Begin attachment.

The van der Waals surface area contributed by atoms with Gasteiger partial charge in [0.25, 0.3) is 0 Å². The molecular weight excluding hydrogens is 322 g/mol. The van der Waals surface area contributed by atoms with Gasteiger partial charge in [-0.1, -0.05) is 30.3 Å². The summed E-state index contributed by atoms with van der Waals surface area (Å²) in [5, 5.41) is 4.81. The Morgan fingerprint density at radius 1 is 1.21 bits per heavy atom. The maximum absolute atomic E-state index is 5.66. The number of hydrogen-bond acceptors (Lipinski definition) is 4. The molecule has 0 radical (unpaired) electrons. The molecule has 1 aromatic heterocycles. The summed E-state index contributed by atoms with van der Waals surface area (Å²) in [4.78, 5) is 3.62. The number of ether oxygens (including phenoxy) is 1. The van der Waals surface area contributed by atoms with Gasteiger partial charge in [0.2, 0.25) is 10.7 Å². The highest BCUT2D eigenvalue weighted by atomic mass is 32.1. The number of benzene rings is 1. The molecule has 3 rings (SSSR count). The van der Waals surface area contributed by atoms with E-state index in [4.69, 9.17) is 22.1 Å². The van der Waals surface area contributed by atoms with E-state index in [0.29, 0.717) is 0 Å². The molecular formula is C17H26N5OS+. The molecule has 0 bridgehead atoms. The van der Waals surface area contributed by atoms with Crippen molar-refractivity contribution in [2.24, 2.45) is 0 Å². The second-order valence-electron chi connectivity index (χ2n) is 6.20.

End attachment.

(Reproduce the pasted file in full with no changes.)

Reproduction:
The van der Waals surface area contributed by atoms with Gasteiger partial charge in [0.25, 0.3) is 0 Å². The molecular weight excluding hydrogens is 322 g/mol. The van der Waals surface area contributed by atoms with Gasteiger partial charge in [-0.1, -0.05) is 30.3 Å². The summed E-state index contributed by atoms with van der Waals surface area (Å²) in [5, 5.41) is 4.81. The Morgan fingerprint density at radius 1 is 1.21 bits per heavy atom. The maximum absolute atomic E-state index is 5.66. The number of hydrogen-bond acceptors (Lipinski definition) is 4. The molecule has 0 radical (unpaired) electrons. The molecule has 1 aromatic heterocycles. The summed E-state index contributed by atoms with van der Waals surface area (Å²) in [4.78, 5) is 3.62. The number of ether oxygens (including phenoxy) is 1. The van der Waals surface area contributed by atoms with Gasteiger partial charge in [0.2, 0.25) is 10.7 Å². The highest BCUT2D eigenvalue weighted by atomic mass is 32.1. The number of benzene rings is 1. The molecule has 3 rings (SSSR count). The van der Waals surface area contributed by atoms with E-state index in [4.69, 9.17) is 22.1 Å². The van der Waals surface area contributed by atoms with E-state index in [0.29, 0.717) is 0 Å². The molecular formula is C17H26N5OS+. The molecule has 0 bridgehead atoms. The van der Waals surface area contributed by atoms with Crippen molar-refractivity contribution in [2.24, 2.45) is 0 Å². The second-order valence-electron chi connectivity index (χ2n) is 6.20.